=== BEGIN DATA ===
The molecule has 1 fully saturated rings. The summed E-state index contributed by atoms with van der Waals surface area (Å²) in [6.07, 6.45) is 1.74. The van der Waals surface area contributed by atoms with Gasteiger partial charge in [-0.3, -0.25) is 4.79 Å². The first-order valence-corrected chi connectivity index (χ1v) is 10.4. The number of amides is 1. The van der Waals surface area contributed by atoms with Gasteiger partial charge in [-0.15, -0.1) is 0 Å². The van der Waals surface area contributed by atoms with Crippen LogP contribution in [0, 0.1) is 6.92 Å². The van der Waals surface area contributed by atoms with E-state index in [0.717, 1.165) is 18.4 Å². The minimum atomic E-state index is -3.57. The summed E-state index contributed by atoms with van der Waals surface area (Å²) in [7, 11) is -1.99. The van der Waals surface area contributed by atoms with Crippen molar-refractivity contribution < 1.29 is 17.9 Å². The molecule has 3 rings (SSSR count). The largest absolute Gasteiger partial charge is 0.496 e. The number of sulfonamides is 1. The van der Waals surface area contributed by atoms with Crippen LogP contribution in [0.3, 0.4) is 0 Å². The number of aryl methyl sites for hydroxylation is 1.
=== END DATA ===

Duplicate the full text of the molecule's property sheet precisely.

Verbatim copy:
The molecule has 1 fully saturated rings. The summed E-state index contributed by atoms with van der Waals surface area (Å²) in [6.07, 6.45) is 1.74. The van der Waals surface area contributed by atoms with Gasteiger partial charge in [-0.3, -0.25) is 4.79 Å². The first-order valence-corrected chi connectivity index (χ1v) is 10.4. The number of amides is 1. The van der Waals surface area contributed by atoms with Gasteiger partial charge in [-0.15, -0.1) is 0 Å². The van der Waals surface area contributed by atoms with Crippen LogP contribution in [0, 0.1) is 6.92 Å². The van der Waals surface area contributed by atoms with E-state index in [0.717, 1.165) is 18.4 Å². The minimum atomic E-state index is -3.57. The summed E-state index contributed by atoms with van der Waals surface area (Å²) in [7, 11) is -1.99. The van der Waals surface area contributed by atoms with Crippen molar-refractivity contribution < 1.29 is 17.9 Å². The molecule has 3 rings (SSSR count). The largest absolute Gasteiger partial charge is 0.496 e. The number of sulfonamides is 1. The van der Waals surface area contributed by atoms with Crippen LogP contribution in [0.3, 0.4) is 0 Å². The number of aryl methyl sites for hydroxylation is 1.